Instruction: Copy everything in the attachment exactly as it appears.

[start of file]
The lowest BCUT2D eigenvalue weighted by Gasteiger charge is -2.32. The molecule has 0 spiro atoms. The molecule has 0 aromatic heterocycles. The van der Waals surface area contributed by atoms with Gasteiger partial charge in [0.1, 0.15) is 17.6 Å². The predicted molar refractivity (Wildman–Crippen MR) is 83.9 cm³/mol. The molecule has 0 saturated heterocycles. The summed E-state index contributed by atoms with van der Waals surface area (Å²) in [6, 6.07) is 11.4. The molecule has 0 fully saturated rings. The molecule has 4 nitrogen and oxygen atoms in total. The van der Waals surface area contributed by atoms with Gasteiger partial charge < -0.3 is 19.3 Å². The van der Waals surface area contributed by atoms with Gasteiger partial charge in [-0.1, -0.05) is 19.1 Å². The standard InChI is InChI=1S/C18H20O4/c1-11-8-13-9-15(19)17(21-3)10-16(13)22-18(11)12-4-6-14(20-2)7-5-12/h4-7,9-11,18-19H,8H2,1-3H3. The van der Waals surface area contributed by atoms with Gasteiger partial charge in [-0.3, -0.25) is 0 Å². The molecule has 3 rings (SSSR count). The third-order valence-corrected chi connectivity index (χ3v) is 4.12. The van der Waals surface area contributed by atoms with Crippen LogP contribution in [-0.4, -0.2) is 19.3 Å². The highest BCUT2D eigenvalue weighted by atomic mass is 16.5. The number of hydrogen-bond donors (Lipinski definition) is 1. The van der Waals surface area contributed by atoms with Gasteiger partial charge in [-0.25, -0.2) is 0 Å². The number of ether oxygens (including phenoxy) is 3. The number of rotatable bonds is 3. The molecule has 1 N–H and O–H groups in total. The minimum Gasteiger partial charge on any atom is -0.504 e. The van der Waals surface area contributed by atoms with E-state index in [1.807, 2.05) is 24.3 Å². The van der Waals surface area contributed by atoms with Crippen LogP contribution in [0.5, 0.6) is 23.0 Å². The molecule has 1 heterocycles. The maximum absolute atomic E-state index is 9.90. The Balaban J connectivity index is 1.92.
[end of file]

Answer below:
The lowest BCUT2D eigenvalue weighted by Gasteiger charge is -2.32. The molecule has 0 spiro atoms. The molecule has 0 aromatic heterocycles. The van der Waals surface area contributed by atoms with Gasteiger partial charge in [0.1, 0.15) is 17.6 Å². The predicted molar refractivity (Wildman–Crippen MR) is 83.9 cm³/mol. The molecule has 0 saturated heterocycles. The summed E-state index contributed by atoms with van der Waals surface area (Å²) in [6, 6.07) is 11.4. The molecule has 0 fully saturated rings. The molecule has 4 nitrogen and oxygen atoms in total. The van der Waals surface area contributed by atoms with Gasteiger partial charge < -0.3 is 19.3 Å². The van der Waals surface area contributed by atoms with Gasteiger partial charge in [-0.1, -0.05) is 19.1 Å². The standard InChI is InChI=1S/C18H20O4/c1-11-8-13-9-15(19)17(21-3)10-16(13)22-18(11)12-4-6-14(20-2)7-5-12/h4-7,9-11,18-19H,8H2,1-3H3. The van der Waals surface area contributed by atoms with Gasteiger partial charge in [-0.3, -0.25) is 0 Å². The molecule has 3 rings (SSSR count). The third-order valence-corrected chi connectivity index (χ3v) is 4.12. The van der Waals surface area contributed by atoms with Crippen LogP contribution in [-0.4, -0.2) is 19.3 Å². The highest BCUT2D eigenvalue weighted by atomic mass is 16.5. The number of hydrogen-bond donors (Lipinski definition) is 1. The van der Waals surface area contributed by atoms with Gasteiger partial charge in [-0.25, -0.2) is 0 Å². The number of ether oxygens (including phenoxy) is 3. The number of rotatable bonds is 3. The molecule has 1 N–H and O–H groups in total. The minimum Gasteiger partial charge on any atom is -0.504 e. The van der Waals surface area contributed by atoms with E-state index in [1.807, 2.05) is 24.3 Å². The van der Waals surface area contributed by atoms with Crippen LogP contribution in [0.5, 0.6) is 23.0 Å². The molecule has 1 heterocycles. The maximum absolute atomic E-state index is 9.90. The Balaban J connectivity index is 1.92.